The haul from one of the local supermarkets--a South African red, biltong-flavoured crisps, dry wors (air-dried boerwors--often called 'beer sticks'), biltong, koeksister (a South African doughnut with a distinctive shape), some peri peri sauce and a $2.50 bottle of cane spirit. Cane spirit is cheap and nasty stuff that tastes a lot like you'd expect nail polish remover to taste. Suitable only for cleaning drains, old men in the rural areas and, sadly, street kids ([while holding a bottle and swaying dangerously close to traffic]'Boss, boss, hey man, boss, I need some money, man, for school fees, boss, I need money for food').
A second haul--Castle's milk stout (not very nice--but one of the very few beers you'll find in the supermarket that isn't a samey lager or pilsner), some local cheeses (all of which tasted, to varying degrees, like Kraft Singles), a bottle of pinotage and Africa's 'hottest' peri peri sauce (hot, yes, but hardly something that'll painfully remind you of a particular Johnny Cash song throughout the course of the following day).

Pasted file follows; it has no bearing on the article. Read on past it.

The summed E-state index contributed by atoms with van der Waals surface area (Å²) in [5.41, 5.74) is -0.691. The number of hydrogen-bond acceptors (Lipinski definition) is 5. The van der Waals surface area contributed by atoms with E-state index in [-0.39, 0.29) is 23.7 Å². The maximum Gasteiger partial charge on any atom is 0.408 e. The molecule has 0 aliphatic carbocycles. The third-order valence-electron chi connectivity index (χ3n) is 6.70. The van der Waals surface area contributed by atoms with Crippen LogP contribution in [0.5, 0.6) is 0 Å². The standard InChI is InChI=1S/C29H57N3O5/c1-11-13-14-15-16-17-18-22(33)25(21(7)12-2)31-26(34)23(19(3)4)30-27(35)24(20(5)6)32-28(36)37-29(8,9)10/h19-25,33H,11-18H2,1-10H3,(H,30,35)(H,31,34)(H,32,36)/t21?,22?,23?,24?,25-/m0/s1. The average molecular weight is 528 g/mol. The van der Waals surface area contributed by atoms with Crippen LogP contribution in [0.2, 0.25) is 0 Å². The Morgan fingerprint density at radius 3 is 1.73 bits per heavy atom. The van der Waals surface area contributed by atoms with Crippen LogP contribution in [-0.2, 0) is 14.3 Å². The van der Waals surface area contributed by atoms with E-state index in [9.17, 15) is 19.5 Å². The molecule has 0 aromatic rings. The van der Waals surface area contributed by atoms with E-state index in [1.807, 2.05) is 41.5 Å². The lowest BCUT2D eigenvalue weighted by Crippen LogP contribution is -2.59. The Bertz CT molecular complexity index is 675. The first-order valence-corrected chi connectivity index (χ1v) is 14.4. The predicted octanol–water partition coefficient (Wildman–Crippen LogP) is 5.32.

Another haul--a South African white wine, the 'hot' variant of the above sauce (yet to taste it--I brought it home) and some locally-made jam.
Some beers I bought at the supermarket. Missing are Hansa, Windhoek and two of the most popular local(ish) beers--Zambezi and Castle. Most of the beers are pretty samey. Lagers and pilsners are the most common beers and they're all ... drinkable, sure, but nothing you'd bother trying to find in Australia. The beers are a mixture of Zimbabwean, South African and Namibian (Windhoek standard and draught). The same could be said for most of the wines I tried (the supermarkets stock only South African wines--and even then, they stock mostly cheaper ones--forget about the more expensive stuff until you head south). Sweet, non-descript cider is also popular--there are maybe 3-4 locally produced ciders commonly avaliable in supermarkets.
Close to home was a 'farmer's market'--less of a true farmer's market and more of a fruit shop that also sold biltong, a few locally made odds and ends (jams, biscuits, etc) and some imported groceries (Attiki honey, expensive pasta). As with the supermarkets, most of the unusual fruits you see sometimes at roadside stalls weren't avaliable.
The haul from the farmer's market. The biltong was better than the supermarket stuff--flavourwise and pricewise.
Roadside vendors of fruit and vegetables are common, both in the city itself and the rural areas.